When Dan Sokol saw an orthopedist for shoulder pain in January 2018, he got an X-ray and then a cortisone shot to treat what the doctor said was bursitis. It all took less than 30 minutes at the doctor’s office, and his shoulder pain went away.
So a few weeks later when Sokol, a 61-year-old bank credit officer who lives in Los Angeles, got a bill with more than $3,000 in charges from Cedars Sinai Medical Center, a hospital near his doctor’s office, he was sure there was a mistake.
His health insurance covered most of the $1,700 charge for the exam, X-ray, and injection. But there was an additional $1,375 fee for hospital operating-room services even though he wasn’t treated in the hospital. His insurance covered only a small portion of that fee, leaving him on the hook for $1,039.
Sokol’s insurer said there was no error, though. That’s because the doctor he saw works for Cedars Sinai Medical Center, a major hospital in LA. Hospitals can charge a facility fee for services provided by any healthcare provider it employs and at any facility it owns, even if the patient never sets foot in the hospital.
Sokol eventually got the facility fee reduced to $700, which he paid. But he calls the charge outrageous. “If I was told that ridiculous facility fee would be charged, I would have declined having the injection and gotten it somewhere else,” Sokol says.
Steep hospital facility fees aren’t new. Federal regulations have long allowed hospitals to charge patients a fee, on top of the tab for medical services, to help cover the high cost of running a hospital.
What is new is that patients are increasingly getting hit with facility fees when they get care outside of a hospital. It’s happening because hospitals are rapidly building or buying up not only doctor practices but also urgent-care centers, walk-in clinics, and standalone surgery complexes—pretty much all the places one might go to get healthcare.
As hospitals turn into healthcare behemoths, the ability to choose a doctor or health services provider who is independent from a major hospital system in your region is shrinking.
It’s often not obvious to a patient that a doctor is employed by a hospital or that a facility is owned by a hospital, which is why getting billed for a hospital facility fee can be so surprising. It’s especially painful for people who must meet high deductibles before their insurance starts to cover some of the bill.
While facility fees vary widely by hospital and service provided, they can add hundreds or thousands of dollars to a medical bill. The fees are often high relative to the cost of the service provided. In an example cited in Health Affairs, an academic health policy journal, a patient was charged $1,100 for a 30-second procedure to determine whether she had fungus under her toe. The facility-fee portion of the bill turned out to be $418, almost 40 percent of the bill.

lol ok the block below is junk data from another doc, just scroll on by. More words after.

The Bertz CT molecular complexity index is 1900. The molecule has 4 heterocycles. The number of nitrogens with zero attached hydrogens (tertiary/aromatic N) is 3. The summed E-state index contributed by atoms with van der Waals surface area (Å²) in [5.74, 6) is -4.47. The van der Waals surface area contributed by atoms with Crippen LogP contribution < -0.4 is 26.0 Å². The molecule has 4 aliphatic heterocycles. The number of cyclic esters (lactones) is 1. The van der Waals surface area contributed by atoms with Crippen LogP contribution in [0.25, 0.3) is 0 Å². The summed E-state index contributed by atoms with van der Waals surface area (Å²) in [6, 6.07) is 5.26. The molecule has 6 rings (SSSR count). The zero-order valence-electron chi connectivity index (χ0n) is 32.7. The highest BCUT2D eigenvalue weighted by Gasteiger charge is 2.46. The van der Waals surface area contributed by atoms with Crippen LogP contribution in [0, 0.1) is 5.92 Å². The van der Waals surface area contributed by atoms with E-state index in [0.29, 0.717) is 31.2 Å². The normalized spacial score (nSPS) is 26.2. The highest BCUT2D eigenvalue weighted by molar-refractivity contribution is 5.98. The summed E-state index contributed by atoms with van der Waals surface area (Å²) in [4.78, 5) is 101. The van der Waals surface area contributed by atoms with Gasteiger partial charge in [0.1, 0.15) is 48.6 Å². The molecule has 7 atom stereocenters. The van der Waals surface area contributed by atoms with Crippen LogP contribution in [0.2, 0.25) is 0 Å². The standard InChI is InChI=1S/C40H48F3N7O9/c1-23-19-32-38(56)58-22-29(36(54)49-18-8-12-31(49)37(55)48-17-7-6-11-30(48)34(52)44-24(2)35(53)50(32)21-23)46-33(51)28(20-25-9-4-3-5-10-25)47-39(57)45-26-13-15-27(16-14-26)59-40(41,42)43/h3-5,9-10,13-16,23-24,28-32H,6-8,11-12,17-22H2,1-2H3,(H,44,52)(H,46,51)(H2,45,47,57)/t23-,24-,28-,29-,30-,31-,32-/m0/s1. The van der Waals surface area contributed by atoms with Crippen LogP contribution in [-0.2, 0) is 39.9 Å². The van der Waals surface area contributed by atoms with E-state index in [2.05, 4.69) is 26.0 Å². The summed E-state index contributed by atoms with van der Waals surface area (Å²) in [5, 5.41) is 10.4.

Hospitals say they need to impose facility fees over their entire network to offset the cost of providing access to care 24/7 to anyone who comes through the doors of their hospital, regardless of the ability to pay.
“The cost of care delivered in hospitals and health systems takes into account the unique social good that only they provide,” says Ashley Thompson, senior vice president of policy at the American Hospital Association.
Thompson says a hospital outpatient facility is also costlier to run because these facilities tend to treat patients who are sicker and because they must meet stricter regulatory standards than independent healthcare providers.
But consumer advocates, health policy experts, and regulators say that the fees are poorly disclosed and that it’s unfair for patients to pay more than they would at an independent healthcare provider for the same services.
Patients see little benefit when they get outpatient services by doctors or facilities affiliated with large hospital systems, says Aditi Sen, an assistant professor at the Johns Hopkins Bloomberg School of Public Health in Baltimore. Sen is studying how facility fees affect patient care.
“The data we have shows that these big healthcare systems aren’t raising quality, but they’re raising prices,” Sen says. “We have to ask what you are getting for the additional fees.”
Why Facility Fees Are Spreading
The revenue from facility fees is a major reason hospitals want to own doctor practices and offer outpatient services, says Christopher Whaley, a health policy researcher at RAND Corporation, a nonprofit policy think tank. Whaley says hospitals also benefit because hospital-employed doctors are encouraged to make referrals to other doctors or to order tests at health service providers owned by the hospital that pays their salary.
Many doctors are happy to leave private practice because of the high overhead and heavy administrative obligations, says Fred Bentley, a managing director at Avalere, a healthcare industry consulting firm. Physicians who are part of a big hospital network deal with fewer of those burdens, and they benefit from being part of a big hospital network with more leverage negotiating prices with private insurers.